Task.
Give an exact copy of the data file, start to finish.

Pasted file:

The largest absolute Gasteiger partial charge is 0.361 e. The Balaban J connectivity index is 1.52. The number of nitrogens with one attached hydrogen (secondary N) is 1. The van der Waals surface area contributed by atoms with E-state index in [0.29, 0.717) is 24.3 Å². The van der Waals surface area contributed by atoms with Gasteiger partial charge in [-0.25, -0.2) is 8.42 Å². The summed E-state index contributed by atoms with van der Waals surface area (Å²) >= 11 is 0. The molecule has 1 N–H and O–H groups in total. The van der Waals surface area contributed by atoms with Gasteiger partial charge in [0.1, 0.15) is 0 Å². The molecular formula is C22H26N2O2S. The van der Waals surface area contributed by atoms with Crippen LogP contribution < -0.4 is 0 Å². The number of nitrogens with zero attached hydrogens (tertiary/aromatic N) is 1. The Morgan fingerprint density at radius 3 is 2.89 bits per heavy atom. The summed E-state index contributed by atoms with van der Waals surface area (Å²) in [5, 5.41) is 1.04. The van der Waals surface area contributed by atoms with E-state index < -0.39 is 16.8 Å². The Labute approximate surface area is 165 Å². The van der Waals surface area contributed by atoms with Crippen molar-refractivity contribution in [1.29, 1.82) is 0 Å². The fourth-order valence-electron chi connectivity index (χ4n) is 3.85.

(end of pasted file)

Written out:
The largest absolute Gasteiger partial charge is 0.361 e. The Balaban J connectivity index is 1.52. The number of nitrogens with one attached hydrogen (secondary N) is 1. The van der Waals surface area contributed by atoms with E-state index in [0.29, 0.717) is 24.3 Å². The van der Waals surface area contributed by atoms with Gasteiger partial charge in [-0.25, -0.2) is 8.42 Å². The summed E-state index contributed by atoms with van der Waals surface area (Å²) >= 11 is 0. The molecule has 1 N–H and O–H groups in total. The van der Waals surface area contributed by atoms with Gasteiger partial charge in [0.1, 0.15) is 0 Å². The molecular formula is C22H26N2O2S. The van der Waals surface area contributed by atoms with Crippen LogP contribution < -0.4 is 0 Å². The number of nitrogens with zero attached hydrogens (tertiary/aromatic N) is 1. The Morgan fingerprint density at radius 3 is 2.89 bits per heavy atom. The summed E-state index contributed by atoms with van der Waals surface area (Å²) in [5, 5.41) is 1.04. The van der Waals surface area contributed by atoms with E-state index < -0.39 is 16.8 Å². The Labute approximate surface area is 165 Å². The van der Waals surface area contributed by atoms with Crippen molar-refractivity contribution in [1.29, 1.82) is 0 Å². The fourth-order valence-electron chi connectivity index (χ4n) is 3.85.